This Week in History: Raid at Cabanatuan, Jackie Robinson, & Groundhog Day

Happy Sunday! Attached is a summary of my “morning history” posts from this past week. For those who are interested, links to these posts can now be found on Pinterest and MeWe, too. Enjoy and have a great week!

Monday, January 28

Medal of Honor Monday! During this month in 1930, a future Medal of Honor recipient is born. Charles Kettles was the son of a man who’d served as a pilot in both World Wars. Kettles must have had flying in his genes! He would soon follow in his father’s footsteps, serving in the Korean War, then answering the call to duty when America needed pilots in Vietnam. FULL STORY: Permalink; Facebook; FB Group; Google+; Instagram; Tumblr

Tuesday, January 29

On this day in 1843, William McKinley is born. He is one of those Presidents that you don’t hear too much about, perhaps in part because his time in office was cut short by a deranged gunman. FULL STORY: Permalink; Facebook; FB Group; Google+; Instagram; Tumblr

Bonus quoteFederalist Paper No. 46: “But ambitious encroachments of the federal government, on the authority of the State governments, would not excite the opposition of a single State, or of a few States only. They would be signals of general alarm. Every government would espouse the common cause. A correspondence would be opened. Plans of resistance would be concerted. One spirit would animate and conduct the whole.” MORE: PermalinkFacebook

Wednesday, January 30

On this day in 1945, more than 500 American and Allied POWs are liberated from a camp in the Philippines. They’d been held by the Japanese for years and were the last surviving members of what had once been a much larger group. FULL STORY: Permalink; Facebook; FB Group; Google+; Instagram; Tumblr

Bonus quoteFederalist Paper No. 47: “The accumulation of all powers, legislative, executive, and judiciary, in the same hands, whether of one, a few, or many, and whether hereditary, selfappointed, or elective, may justly be pronounced the very definition of tyranny.” MORE:  PermalinkFacebook

Thursday, January 31

On this day in 1919, a baby boy is born to poor sharecroppers in Georgia. Jack “Jackie” Roosevelt Robinson would go on to become the first black man to play Major League Baseball during the 20th Century. FULL STORY: Permalink; Facebook; FB Group; Google+; Instagram; Tumblr

Bonus Post! On this day in 1879, Congress makes George Washington’s birthday a holiday. As far as the federal government is concerned, there is no such thing as a generic “President’s Day.” Congress specifically decided to celebrate “Washington’s Birthday” on this day so long ago, and it has never reversed the decision. FULL STORY: Permalink; Facebook; FB Group

Friday, February 1

On this day in 1781, Americans lose the Battle of Cowan’s Ford. They also suffer a devastating incident at nearby Torrence’s Tavern. It was a low point for the Patriot cause. Nevertheless, you’ll love the patriotic heroine who makes an appearance at the end of the story! FULL STORY: Permalink; Facebook; FB Group; Google+; Instagram; Tumblr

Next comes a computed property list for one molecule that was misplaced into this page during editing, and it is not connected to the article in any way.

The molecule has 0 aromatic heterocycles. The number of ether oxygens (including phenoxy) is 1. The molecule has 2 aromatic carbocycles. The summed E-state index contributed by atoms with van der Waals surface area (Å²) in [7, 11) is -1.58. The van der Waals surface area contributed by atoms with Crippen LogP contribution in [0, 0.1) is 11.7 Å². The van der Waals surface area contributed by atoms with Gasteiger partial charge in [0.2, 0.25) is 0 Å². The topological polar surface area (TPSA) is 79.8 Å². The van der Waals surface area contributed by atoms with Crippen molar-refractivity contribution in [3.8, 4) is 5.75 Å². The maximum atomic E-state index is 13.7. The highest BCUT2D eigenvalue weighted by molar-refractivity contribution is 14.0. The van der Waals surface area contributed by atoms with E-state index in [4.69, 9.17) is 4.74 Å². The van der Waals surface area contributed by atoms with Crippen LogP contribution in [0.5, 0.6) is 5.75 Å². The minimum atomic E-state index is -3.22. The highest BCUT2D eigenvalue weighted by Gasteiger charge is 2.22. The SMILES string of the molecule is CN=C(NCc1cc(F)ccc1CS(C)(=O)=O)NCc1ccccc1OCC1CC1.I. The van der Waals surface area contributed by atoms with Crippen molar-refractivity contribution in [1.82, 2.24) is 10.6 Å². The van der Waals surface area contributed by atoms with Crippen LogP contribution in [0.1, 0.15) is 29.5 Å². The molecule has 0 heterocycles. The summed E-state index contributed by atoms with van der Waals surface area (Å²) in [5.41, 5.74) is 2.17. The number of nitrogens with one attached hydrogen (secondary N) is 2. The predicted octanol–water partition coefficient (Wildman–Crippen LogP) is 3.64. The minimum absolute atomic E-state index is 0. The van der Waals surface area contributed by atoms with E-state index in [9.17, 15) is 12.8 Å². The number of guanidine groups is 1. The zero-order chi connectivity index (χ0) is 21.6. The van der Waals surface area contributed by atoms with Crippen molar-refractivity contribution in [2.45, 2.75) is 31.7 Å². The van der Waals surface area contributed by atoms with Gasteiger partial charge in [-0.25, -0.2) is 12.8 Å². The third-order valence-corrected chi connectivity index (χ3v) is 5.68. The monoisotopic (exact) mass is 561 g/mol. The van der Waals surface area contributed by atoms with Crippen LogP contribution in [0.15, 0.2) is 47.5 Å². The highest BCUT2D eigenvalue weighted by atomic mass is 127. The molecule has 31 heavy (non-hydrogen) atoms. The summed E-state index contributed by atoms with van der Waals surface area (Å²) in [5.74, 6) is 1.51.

Bonus quoteFederalist Paper No. 48: “An ELECTIVE DESPOTISM was not the government we fought for; but one which should not only be founded on free principles, but in which the powers of government should be so divided and balanced among several bodies of magistracy, as that no one could transcend their legal limits, without being effectually checked and restrained by the others.” MORE: PermalinkFacebook

Saturday, February 2

On this day in 1887, the first Groundhog Day is celebrated in Punxsutawney, Pennsylvania. The celebration seems so solidly American, doesn’t it? Yet it actually stems from old traditions carried across the Atlantic centuries ago. American adaptations were made, of course. In Europe, badgers or hedgehogs could be used to predict the weather. But in Pennsylvania, groundhogs were more plentiful. They’d have to do. FULL STORY: Permalink; Facebook; FB Group; Google+; Instagram; Tumblr

Check out my Saturday morning presidential trivia! Facebook

Bonus quoteFederalist Paper No. 49: “[H]ow are the encroachments of the stronger [branch of overnment] to be prevented, or the wrongs of the weaker to be redressed, without an appeal to the people themselves . . .? There is certainly great force in this reasoning, and it must be allowed to prove that a constitutional road to the decision of the people ought to be marked out and kept open, for certain great and extraordinary occasions.” MORE: PermalinkFacebook

Sunday, February 3

On this day in 1943, four military chaplains sacrifice their lives when their troop transport ship is struck by a German torpedo. “[A]s I left the ship,” one engineer later said, “I looked back and saw the chaplains . . . with their hands clasped, praying for the boys. They never made any attempt to save themselves, but they did try to save the others. I think their names should be on the list of the Greatest Heroes of this war.” FULL STORY: Permalink; Facebook; FB Group; Google+; Instagram; Tumblr